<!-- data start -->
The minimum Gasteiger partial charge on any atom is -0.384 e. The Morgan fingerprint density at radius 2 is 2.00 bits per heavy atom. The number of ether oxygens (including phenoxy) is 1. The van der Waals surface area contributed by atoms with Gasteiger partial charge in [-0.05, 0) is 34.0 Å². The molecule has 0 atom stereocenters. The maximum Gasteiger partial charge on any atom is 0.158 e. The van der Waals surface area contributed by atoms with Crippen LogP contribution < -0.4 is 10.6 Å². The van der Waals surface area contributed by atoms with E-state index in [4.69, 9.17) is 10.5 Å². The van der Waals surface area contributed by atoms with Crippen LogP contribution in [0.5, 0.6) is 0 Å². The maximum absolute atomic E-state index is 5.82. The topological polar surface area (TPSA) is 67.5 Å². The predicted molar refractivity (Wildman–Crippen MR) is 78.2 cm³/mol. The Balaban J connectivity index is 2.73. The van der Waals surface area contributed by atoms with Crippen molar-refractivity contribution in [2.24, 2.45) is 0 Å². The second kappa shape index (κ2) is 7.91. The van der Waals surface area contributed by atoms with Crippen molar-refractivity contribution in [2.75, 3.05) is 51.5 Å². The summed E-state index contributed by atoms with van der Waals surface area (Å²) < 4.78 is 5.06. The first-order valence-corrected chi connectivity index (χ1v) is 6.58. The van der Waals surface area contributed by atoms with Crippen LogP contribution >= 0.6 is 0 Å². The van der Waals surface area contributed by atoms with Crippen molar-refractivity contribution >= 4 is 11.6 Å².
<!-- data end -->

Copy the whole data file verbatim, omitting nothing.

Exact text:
The minimum Gasteiger partial charge on any atom is -0.384 e. The Morgan fingerprint density at radius 2 is 2.00 bits per heavy atom. The number of ether oxygens (including phenoxy) is 1. The van der Waals surface area contributed by atoms with Gasteiger partial charge in [-0.05, 0) is 34.0 Å². The molecule has 0 atom stereocenters. The maximum Gasteiger partial charge on any atom is 0.158 e. The van der Waals surface area contributed by atoms with Crippen LogP contribution < -0.4 is 10.6 Å². The van der Waals surface area contributed by atoms with E-state index in [4.69, 9.17) is 10.5 Å². The van der Waals surface area contributed by atoms with Crippen LogP contribution in [0.5, 0.6) is 0 Å². The maximum absolute atomic E-state index is 5.82. The topological polar surface area (TPSA) is 67.5 Å². The predicted molar refractivity (Wildman–Crippen MR) is 78.2 cm³/mol. The Balaban J connectivity index is 2.73. The van der Waals surface area contributed by atoms with Crippen molar-refractivity contribution in [2.24, 2.45) is 0 Å². The second kappa shape index (κ2) is 7.91. The van der Waals surface area contributed by atoms with Crippen molar-refractivity contribution in [2.75, 3.05) is 51.5 Å². The summed E-state index contributed by atoms with van der Waals surface area (Å²) < 4.78 is 5.06. The first-order valence-corrected chi connectivity index (χ1v) is 6.58. The van der Waals surface area contributed by atoms with Crippen LogP contribution >= 0.6 is 0 Å². The van der Waals surface area contributed by atoms with Crippen molar-refractivity contribution >= 4 is 11.6 Å².